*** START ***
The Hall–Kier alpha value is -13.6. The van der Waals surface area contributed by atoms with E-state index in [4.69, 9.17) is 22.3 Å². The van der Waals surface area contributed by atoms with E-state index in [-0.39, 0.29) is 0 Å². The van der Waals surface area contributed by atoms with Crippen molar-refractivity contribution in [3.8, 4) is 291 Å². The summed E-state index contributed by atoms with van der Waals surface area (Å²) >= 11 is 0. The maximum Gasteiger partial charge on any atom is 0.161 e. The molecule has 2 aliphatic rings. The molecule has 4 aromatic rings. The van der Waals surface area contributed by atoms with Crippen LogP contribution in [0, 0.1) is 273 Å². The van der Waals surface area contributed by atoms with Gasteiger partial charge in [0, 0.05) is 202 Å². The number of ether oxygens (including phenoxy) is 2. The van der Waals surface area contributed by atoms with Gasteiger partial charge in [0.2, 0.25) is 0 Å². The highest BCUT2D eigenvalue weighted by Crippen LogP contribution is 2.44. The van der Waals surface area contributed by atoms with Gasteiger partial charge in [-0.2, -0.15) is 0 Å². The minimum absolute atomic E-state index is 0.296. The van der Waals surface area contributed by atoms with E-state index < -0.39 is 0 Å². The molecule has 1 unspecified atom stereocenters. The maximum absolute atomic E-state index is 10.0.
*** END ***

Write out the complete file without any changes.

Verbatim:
The Hall–Kier alpha value is -13.6. The van der Waals surface area contributed by atoms with E-state index in [4.69, 9.17) is 22.3 Å². The van der Waals surface area contributed by atoms with E-state index in [-0.39, 0.29) is 0 Å². The van der Waals surface area contributed by atoms with Crippen molar-refractivity contribution in [3.8, 4) is 291 Å². The summed E-state index contributed by atoms with van der Waals surface area (Å²) >= 11 is 0. The maximum Gasteiger partial charge on any atom is 0.161 e. The molecule has 2 aliphatic rings. The molecule has 4 aromatic rings. The van der Waals surface area contributed by atoms with Crippen LogP contribution in [0, 0.1) is 273 Å². The van der Waals surface area contributed by atoms with Gasteiger partial charge in [0, 0.05) is 202 Å². The number of ether oxygens (including phenoxy) is 2. The van der Waals surface area contributed by atoms with Gasteiger partial charge in [0.2, 0.25) is 0 Å². The highest BCUT2D eigenvalue weighted by Crippen LogP contribution is 2.44. The van der Waals surface area contributed by atoms with Gasteiger partial charge in [-0.2, -0.15) is 0 Å². The minimum absolute atomic E-state index is 0.296. The van der Waals surface area contributed by atoms with E-state index < -0.39 is 0 Å². The molecule has 1 unspecified atom stereocenters. The maximum absolute atomic E-state index is 10.0.